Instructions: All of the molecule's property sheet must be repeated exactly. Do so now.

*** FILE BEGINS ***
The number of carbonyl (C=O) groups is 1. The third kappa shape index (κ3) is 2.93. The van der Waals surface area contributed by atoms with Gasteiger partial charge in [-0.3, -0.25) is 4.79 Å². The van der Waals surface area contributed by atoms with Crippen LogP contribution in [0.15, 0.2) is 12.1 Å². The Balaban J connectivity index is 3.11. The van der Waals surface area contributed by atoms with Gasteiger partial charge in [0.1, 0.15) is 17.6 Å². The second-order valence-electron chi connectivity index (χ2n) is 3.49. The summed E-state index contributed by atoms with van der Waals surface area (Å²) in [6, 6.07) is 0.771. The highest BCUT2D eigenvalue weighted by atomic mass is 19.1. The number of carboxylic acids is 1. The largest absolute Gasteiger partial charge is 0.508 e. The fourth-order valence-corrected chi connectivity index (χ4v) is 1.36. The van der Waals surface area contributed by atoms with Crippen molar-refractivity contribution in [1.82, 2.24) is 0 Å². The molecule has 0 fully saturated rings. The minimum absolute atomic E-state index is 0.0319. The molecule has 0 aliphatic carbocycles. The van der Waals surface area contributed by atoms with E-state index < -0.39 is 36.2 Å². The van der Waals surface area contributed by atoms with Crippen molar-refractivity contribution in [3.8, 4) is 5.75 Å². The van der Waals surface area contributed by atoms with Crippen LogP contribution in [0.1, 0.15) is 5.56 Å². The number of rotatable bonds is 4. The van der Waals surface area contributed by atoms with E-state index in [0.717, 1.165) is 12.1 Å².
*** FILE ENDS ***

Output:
The number of carbonyl (C=O) groups is 1. The third kappa shape index (κ3) is 2.93. The van der Waals surface area contributed by atoms with Gasteiger partial charge in [-0.3, -0.25) is 4.79 Å². The van der Waals surface area contributed by atoms with Crippen LogP contribution in [0.15, 0.2) is 12.1 Å². The Balaban J connectivity index is 3.11. The van der Waals surface area contributed by atoms with Gasteiger partial charge in [0.1, 0.15) is 17.6 Å². The second-order valence-electron chi connectivity index (χ2n) is 3.49. The summed E-state index contributed by atoms with van der Waals surface area (Å²) in [6, 6.07) is 0.771. The highest BCUT2D eigenvalue weighted by atomic mass is 19.1. The number of carboxylic acids is 1. The largest absolute Gasteiger partial charge is 0.508 e. The fourth-order valence-corrected chi connectivity index (χ4v) is 1.36. The van der Waals surface area contributed by atoms with Crippen molar-refractivity contribution in [1.82, 2.24) is 0 Å². The molecule has 0 fully saturated rings. The minimum absolute atomic E-state index is 0.0319. The molecule has 0 aliphatic carbocycles. The van der Waals surface area contributed by atoms with E-state index < -0.39 is 36.2 Å². The van der Waals surface area contributed by atoms with Crippen molar-refractivity contribution in [3.8, 4) is 5.75 Å². The van der Waals surface area contributed by atoms with Crippen LogP contribution in [0.1, 0.15) is 5.56 Å². The number of rotatable bonds is 4. The van der Waals surface area contributed by atoms with E-state index in [0.717, 1.165) is 12.1 Å².